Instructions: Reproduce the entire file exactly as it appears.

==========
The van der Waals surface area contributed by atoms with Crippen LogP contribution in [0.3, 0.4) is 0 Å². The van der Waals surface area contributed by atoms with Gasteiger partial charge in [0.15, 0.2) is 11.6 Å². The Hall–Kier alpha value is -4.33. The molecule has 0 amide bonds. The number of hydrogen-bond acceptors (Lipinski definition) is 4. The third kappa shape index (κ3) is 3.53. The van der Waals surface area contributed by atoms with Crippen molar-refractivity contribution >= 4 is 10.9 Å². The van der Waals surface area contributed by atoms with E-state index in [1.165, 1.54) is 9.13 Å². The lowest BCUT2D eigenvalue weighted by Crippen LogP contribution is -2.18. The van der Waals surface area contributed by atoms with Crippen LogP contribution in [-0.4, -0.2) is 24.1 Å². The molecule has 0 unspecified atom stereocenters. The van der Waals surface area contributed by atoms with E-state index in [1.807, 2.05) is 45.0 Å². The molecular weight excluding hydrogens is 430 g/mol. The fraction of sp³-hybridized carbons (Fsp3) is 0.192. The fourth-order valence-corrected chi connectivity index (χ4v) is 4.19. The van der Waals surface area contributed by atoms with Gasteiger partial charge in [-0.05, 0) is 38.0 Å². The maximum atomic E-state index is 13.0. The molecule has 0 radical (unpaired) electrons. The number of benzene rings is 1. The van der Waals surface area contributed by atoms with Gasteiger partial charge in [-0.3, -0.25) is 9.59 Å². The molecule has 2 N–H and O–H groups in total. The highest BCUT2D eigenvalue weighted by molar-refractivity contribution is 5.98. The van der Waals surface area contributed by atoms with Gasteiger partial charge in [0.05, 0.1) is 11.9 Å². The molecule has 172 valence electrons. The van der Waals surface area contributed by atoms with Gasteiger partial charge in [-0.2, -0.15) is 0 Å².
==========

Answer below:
The van der Waals surface area contributed by atoms with Crippen LogP contribution in [0.3, 0.4) is 0 Å². The van der Waals surface area contributed by atoms with Gasteiger partial charge in [0.15, 0.2) is 11.6 Å². The Hall–Kier alpha value is -4.33. The molecule has 0 amide bonds. The number of hydrogen-bond acceptors (Lipinski definition) is 4. The third kappa shape index (κ3) is 3.53. The van der Waals surface area contributed by atoms with Crippen molar-refractivity contribution >= 4 is 10.9 Å². The van der Waals surface area contributed by atoms with E-state index in [1.165, 1.54) is 9.13 Å². The lowest BCUT2D eigenvalue weighted by Crippen LogP contribution is -2.18. The van der Waals surface area contributed by atoms with Crippen LogP contribution in [-0.4, -0.2) is 24.1 Å². The molecule has 0 unspecified atom stereocenters. The van der Waals surface area contributed by atoms with E-state index in [1.807, 2.05) is 45.0 Å². The molecular weight excluding hydrogens is 430 g/mol. The fraction of sp³-hybridized carbons (Fsp3) is 0.192. The fourth-order valence-corrected chi connectivity index (χ4v) is 4.19. The van der Waals surface area contributed by atoms with Gasteiger partial charge in [-0.05, 0) is 38.0 Å². The maximum atomic E-state index is 13.0. The molecule has 0 radical (unpaired) electrons. The number of benzene rings is 1. The van der Waals surface area contributed by atoms with Gasteiger partial charge in [-0.3, -0.25) is 9.59 Å². The molecule has 2 N–H and O–H groups in total. The highest BCUT2D eigenvalue weighted by molar-refractivity contribution is 5.98. The van der Waals surface area contributed by atoms with Gasteiger partial charge in [0.05, 0.1) is 11.9 Å². The molecule has 172 valence electrons. The van der Waals surface area contributed by atoms with Gasteiger partial charge in [-0.2, -0.15) is 0 Å².